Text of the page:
Any photos not otherwise credited are from the personal collection of Frank Passic, Albion Historian.
Morning Star, July 29, 2018, pg. 13
In the early 20th century, the "horseless carriage"replaced horses as the main instrument of mobile transportation in Albion. The "switch-over"especially occurred in the 1910s. Liveries that were formerly used to provide transportation of some type by horse were replaced with "Auto Liveries."As people obtained automobiles, they discontinued using the Interurban rail system to travel between cities. The interurban was subsequently discontinued in 1929.
The 1913 Albion City Directory lists several auto dealerships in town: A. R. Austin (Overland) at 210 S. Superior St.; D. M. McAuliffe (Studebaker) at 105 N. Superior St; McCarty & Bealer at 130 N. Superior St; A.G. Noble & H. R. Richards at 112-116 E. Michigan Avenue; and Charles H. Osborn at 405 S. Superior St. The "Auto Liveries"were operated by C. B. Granger at 110 E. Michigan Avenue, and Herbert C. Nowlin at 613 Perry St.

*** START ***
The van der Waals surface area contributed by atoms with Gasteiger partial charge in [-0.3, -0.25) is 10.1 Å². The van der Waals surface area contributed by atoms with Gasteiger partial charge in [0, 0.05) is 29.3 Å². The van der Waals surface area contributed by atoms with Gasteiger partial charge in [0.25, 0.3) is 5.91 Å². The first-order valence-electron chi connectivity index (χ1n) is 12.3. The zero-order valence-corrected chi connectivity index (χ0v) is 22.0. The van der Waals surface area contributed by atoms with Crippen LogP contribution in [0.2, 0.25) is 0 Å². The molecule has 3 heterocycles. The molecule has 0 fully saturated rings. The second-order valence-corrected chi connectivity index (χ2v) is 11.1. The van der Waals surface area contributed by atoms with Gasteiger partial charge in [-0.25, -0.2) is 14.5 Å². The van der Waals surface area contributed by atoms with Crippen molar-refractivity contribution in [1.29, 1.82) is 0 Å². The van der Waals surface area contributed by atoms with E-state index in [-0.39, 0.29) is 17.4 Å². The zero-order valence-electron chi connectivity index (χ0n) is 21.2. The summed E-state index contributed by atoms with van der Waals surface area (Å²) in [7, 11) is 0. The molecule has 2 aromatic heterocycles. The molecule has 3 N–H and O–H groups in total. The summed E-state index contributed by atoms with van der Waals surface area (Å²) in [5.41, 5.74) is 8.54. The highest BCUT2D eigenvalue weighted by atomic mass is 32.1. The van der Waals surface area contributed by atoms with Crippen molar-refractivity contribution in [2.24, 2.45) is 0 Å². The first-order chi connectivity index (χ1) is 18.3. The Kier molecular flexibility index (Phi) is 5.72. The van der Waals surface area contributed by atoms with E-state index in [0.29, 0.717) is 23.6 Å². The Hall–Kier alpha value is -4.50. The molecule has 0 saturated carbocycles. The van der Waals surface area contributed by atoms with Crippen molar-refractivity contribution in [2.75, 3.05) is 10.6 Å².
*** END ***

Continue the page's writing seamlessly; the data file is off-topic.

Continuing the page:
In these early years there were numerous dealership changes, purchases and location changes as the use of the automobile in Albion became established. Some of these dealerships also dealt in bicycles and supplies.
From our Historical Notebook this week we present a 1913 "generic"postcard promoting our town featuring an automobile theme. It shows a couple in a colorful car with the woman driving. The text states "I am putting on some speed in Albion, the Good Old Town."
Albion automobile postcard, 1913
All text copyright, 2020 © all rights reserved Frank Passic